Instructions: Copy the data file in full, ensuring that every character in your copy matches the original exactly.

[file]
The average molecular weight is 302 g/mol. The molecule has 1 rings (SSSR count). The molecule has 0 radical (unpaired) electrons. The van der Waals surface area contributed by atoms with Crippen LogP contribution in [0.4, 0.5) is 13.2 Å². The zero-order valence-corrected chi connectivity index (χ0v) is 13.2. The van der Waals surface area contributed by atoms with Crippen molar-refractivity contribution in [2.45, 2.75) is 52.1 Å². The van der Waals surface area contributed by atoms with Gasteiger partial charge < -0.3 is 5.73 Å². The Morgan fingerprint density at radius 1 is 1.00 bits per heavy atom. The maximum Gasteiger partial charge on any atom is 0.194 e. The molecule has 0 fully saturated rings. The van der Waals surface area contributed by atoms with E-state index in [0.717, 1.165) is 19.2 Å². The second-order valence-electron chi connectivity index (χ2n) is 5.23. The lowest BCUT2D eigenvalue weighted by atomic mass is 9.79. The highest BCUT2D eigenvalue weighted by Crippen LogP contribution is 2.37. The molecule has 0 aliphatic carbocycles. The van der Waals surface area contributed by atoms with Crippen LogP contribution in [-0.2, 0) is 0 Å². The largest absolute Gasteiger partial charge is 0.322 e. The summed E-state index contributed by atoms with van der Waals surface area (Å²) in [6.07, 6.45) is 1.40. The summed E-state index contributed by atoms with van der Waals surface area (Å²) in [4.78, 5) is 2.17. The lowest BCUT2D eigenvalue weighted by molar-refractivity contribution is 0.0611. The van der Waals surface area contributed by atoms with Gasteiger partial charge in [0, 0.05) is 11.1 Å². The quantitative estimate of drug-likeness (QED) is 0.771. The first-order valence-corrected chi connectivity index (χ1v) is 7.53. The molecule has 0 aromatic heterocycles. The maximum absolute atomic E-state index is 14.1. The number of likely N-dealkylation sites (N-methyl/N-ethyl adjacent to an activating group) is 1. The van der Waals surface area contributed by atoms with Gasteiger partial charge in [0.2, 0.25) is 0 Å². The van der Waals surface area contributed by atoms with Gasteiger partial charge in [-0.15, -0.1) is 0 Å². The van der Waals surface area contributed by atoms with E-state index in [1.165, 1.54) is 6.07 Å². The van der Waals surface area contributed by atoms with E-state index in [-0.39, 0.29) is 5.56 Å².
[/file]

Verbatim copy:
The average molecular weight is 302 g/mol. The molecule has 1 rings (SSSR count). The molecule has 0 radical (unpaired) electrons. The van der Waals surface area contributed by atoms with Crippen LogP contribution in [0.4, 0.5) is 13.2 Å². The zero-order valence-corrected chi connectivity index (χ0v) is 13.2. The van der Waals surface area contributed by atoms with Crippen molar-refractivity contribution in [2.45, 2.75) is 52.1 Å². The van der Waals surface area contributed by atoms with Gasteiger partial charge < -0.3 is 5.73 Å². The Morgan fingerprint density at radius 1 is 1.00 bits per heavy atom. The maximum Gasteiger partial charge on any atom is 0.194 e. The molecule has 0 fully saturated rings. The van der Waals surface area contributed by atoms with E-state index in [0.717, 1.165) is 19.2 Å². The second-order valence-electron chi connectivity index (χ2n) is 5.23. The lowest BCUT2D eigenvalue weighted by atomic mass is 9.79. The highest BCUT2D eigenvalue weighted by Crippen LogP contribution is 2.37. The molecule has 0 aliphatic carbocycles. The van der Waals surface area contributed by atoms with Crippen LogP contribution in [-0.2, 0) is 0 Å². The largest absolute Gasteiger partial charge is 0.322 e. The summed E-state index contributed by atoms with van der Waals surface area (Å²) in [6.07, 6.45) is 1.40. The summed E-state index contributed by atoms with van der Waals surface area (Å²) in [4.78, 5) is 2.17. The lowest BCUT2D eigenvalue weighted by molar-refractivity contribution is 0.0611. The van der Waals surface area contributed by atoms with Gasteiger partial charge in [0, 0.05) is 11.1 Å². The quantitative estimate of drug-likeness (QED) is 0.771. The first-order valence-corrected chi connectivity index (χ1v) is 7.53. The molecule has 0 aromatic heterocycles. The maximum absolute atomic E-state index is 14.1. The number of likely N-dealkylation sites (N-methyl/N-ethyl adjacent to an activating group) is 1. The van der Waals surface area contributed by atoms with Gasteiger partial charge in [0.2, 0.25) is 0 Å². The van der Waals surface area contributed by atoms with Gasteiger partial charge in [-0.15, -0.1) is 0 Å². The van der Waals surface area contributed by atoms with E-state index in [1.165, 1.54) is 6.07 Å². The van der Waals surface area contributed by atoms with E-state index in [-0.39, 0.29) is 5.56 Å².